There are a lot of advantages to hiring a nanny over sending your child to a daycare center. Having a nanny is more convenient, your child is likely to get more attention and care, your child doesn't risk getting sick so often from being with many other children, and your child has the comfort and security of staying home. As your child getse older, the nanny can take him to or pick him up from preschool or kindergarten. Some nannies even do housework and doctors' appointments.
Of course, there's one big disadvantage to hiring a nanny: the cost. The cost differential is especially large if you only have one child.
When I went back to work after having my first baby, I couldn't even get my child into a daycare facility because where I lived (San Francisco) the waiting lists were over a year long. That's right, the only people getting infants into these centers applied before they were pregnant!
I did some reading and realized that a nanny would be better for my child anyway. Since many nannies in my area earned as much as I earned at my newspaper reporting job (and some more), I knew we couldn't afford to go it alone.
So we began advertising for nanny shares on Craigslist. We found another family who was also looking for our very specific qualifications: We wanted a Mandarin Chinese-speaking caregiver who would work part time. We interviewed one together and hired her.
Working with the other family and the nanny was great. It was most convenient for the other family to bring their child to our house, so that's what we did.
I discovered that there are other advantages to nanny sharing beyond the cost. For one, if one parent is going to be late, the other parent can send the nanny home at her regular time and keep an eye on the extra child. For another, if one of the children is sick or on vacation, the nanny is not completely out of work for the day. Our children were just babies at the time, but for older only children, having a playmate come over every day is another plus.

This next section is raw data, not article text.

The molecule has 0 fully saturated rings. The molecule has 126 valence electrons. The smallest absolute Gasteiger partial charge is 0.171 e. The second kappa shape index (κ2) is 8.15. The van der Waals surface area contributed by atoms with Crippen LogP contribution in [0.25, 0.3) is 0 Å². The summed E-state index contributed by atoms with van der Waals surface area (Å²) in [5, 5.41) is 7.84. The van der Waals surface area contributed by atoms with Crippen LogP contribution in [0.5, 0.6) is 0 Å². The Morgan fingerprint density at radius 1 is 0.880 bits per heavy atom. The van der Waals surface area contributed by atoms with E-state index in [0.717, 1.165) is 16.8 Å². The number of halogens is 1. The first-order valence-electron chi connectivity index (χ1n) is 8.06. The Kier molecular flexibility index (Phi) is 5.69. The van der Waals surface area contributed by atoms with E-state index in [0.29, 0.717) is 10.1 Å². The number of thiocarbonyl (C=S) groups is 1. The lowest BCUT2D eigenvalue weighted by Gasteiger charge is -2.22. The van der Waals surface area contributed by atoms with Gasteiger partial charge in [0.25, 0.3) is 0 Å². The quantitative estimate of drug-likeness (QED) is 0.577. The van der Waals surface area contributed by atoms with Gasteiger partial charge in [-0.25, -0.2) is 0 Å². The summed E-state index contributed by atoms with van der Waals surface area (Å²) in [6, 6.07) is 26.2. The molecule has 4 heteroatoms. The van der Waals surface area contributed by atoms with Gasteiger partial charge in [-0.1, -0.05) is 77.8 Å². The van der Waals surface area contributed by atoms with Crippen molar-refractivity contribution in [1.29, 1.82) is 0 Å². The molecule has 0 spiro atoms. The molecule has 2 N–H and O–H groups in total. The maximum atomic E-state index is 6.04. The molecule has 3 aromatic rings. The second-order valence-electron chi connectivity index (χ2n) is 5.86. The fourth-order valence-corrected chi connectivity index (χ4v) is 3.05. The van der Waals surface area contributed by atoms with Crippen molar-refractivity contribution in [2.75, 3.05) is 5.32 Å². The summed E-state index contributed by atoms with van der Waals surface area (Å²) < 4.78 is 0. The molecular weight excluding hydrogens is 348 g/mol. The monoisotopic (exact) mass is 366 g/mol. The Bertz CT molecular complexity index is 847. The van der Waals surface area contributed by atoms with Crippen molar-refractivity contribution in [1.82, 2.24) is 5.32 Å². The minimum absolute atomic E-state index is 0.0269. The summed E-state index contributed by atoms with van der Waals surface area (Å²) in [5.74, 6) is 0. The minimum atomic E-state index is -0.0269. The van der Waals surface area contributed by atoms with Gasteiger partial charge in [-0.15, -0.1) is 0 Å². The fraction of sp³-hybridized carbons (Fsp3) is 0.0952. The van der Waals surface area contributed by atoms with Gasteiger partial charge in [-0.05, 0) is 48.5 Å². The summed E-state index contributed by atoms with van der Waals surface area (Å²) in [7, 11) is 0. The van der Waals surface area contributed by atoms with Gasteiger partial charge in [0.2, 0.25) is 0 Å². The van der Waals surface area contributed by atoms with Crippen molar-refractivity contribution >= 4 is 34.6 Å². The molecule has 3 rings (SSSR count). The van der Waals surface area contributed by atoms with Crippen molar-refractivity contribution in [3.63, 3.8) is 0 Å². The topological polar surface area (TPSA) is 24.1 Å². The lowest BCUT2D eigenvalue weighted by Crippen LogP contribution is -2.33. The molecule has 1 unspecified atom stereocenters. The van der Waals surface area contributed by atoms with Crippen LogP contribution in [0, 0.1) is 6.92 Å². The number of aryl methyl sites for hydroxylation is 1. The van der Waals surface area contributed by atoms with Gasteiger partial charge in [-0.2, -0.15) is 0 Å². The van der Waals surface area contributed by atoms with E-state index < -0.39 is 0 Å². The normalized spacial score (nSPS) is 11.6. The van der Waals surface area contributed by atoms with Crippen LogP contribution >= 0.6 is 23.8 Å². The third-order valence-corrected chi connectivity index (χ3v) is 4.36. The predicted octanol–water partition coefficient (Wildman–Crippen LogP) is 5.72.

Soon we discovered another benefit: If you worry that there is a problem with a nanny, you have another parent right there to bounce your concerns off of. Both us moms began to realize that our nanny was awfully flaky. We got together and discussed the problems, such as her repeatedly ignoring our feeding instructions and her continual requests to take the kids places outside our neighborhood.
Just as we were getting ready to fire her, she did us a favor and quit for a full-time job.
Then I discovered another benefit of nanny sharing: If the other family has known a caregiver for a long time, you have added peace of mind. The other family was able to rehire a previous nanny whom they hadn't been able to keep in the past because she needed more money than they could offer. With two families, it worked out well, and they knew this nanny well and loved her. Soon we loved her too.
After running into a few hitches with the first nanny, we sat down and wrote a full nannyshare agreement before hiring the second nanny. Here is a link to the agreement we wrote, which can be used as a boilerplate for other families in the same situation.